Edna will be providing good old-fashioned beauty advice and wartime cooking tips at World Wars Experience, National Museum of Flight, East Fortune on Sunday 27 May 2012. The two World Wars will come to life with living history presenters and their vehicles, live battles, vintage beauty workshops and posing for wartime portraits!
The 1940s are so inspirational for me; it’s the whole hair, make up and clothing. The effort people put in to how they looked really showed. Look at almost any period photo and the women look incredible, especially when you consider the shortages, hours worked and the hardships of war. This might explain why I tend to wear period clothing on a regular basis and I am looking forward to bringing period clothing with me to World Wars Experience.
What I find interesting is that clothes from the 1940s really do not look anything when they are on the hanger, but once worn on a feminine figure, the garment comes to life in a way modern clothes just can’t. However, I do not want to paint a picture of a fashion heaven.
Clothes rationing began on 1st June 1941, because there was a major shortage of cloth reaching Britain. Much of that was needed for military uniforms, tents, parachutes etc and government restrictions meant that clothing although simple was of good quality and fairly priced. Rationing coupons where limited to 66 per person a year. That is just about enough to buy one complete outfit. If you fancy a challenge I have listed a number of items with their point allocation, what would you buy for the whole year?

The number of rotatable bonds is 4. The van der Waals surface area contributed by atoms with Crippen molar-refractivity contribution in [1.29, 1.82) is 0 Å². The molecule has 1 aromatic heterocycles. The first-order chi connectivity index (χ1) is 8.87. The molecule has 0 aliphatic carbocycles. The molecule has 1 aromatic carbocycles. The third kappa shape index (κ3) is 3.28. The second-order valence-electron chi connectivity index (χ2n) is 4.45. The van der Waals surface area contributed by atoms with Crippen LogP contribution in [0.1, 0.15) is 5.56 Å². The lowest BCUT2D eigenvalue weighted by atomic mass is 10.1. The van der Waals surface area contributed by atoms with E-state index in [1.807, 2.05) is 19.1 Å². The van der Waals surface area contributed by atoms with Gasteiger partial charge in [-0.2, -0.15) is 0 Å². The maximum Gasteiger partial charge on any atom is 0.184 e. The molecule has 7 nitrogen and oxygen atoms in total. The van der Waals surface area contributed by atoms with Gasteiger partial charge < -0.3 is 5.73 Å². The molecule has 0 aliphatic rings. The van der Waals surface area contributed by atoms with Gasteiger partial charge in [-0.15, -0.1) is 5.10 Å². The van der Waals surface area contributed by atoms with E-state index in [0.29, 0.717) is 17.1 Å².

|Raincoat or overcoat 11||Jacket, short coat 8||Dress, woollen 8|
|Pullover, jumper 3||Dress, other material 5||Trousers 6|
|Blouse, cardigan, jumper 3||Shorts 3||Skirt 5|
|Overalls, dungarees 4||Apron, pinafore 4||Shirt, woollen 6|
|Pyjamas 6||Shirt 4||Night-dress 5|
|Underwear 2||Petticoat 3||Pair of socks 1|
|Collar, tie 1||Pair of gloves 2||Pair of boots or shoes 3|
The number of ration coupons required per year to purchase items for purchase of clothing: Source Imperial War Museum, London.
Another form of rationing during the war and post war years was food rationing and I am looking forward to speaking on this topic at World Wars Experience. Food rationing was brought in at the begining of the war in 1940 and lasted until 1954, an amazing nine years after the war had ended. Despite meals made from pigs’ trotters and a liberal use of cabbage, I plan to explain how our grandparents can tell us a thing or two about cooking today, even though they cooked in a world 70 years ago, in which you were only allowed one egg and three rashers of bacon a week!
I am really looking forward to meeting you at World Wars Experience. I plan to bring a number of artefacts which would have been found in the wartime kitchen. Hopefully some will be familiar to you, others maybe not so. If you would like to find out more about my family’s little world in the 1940s do visit our website www.harryandedna.co.uk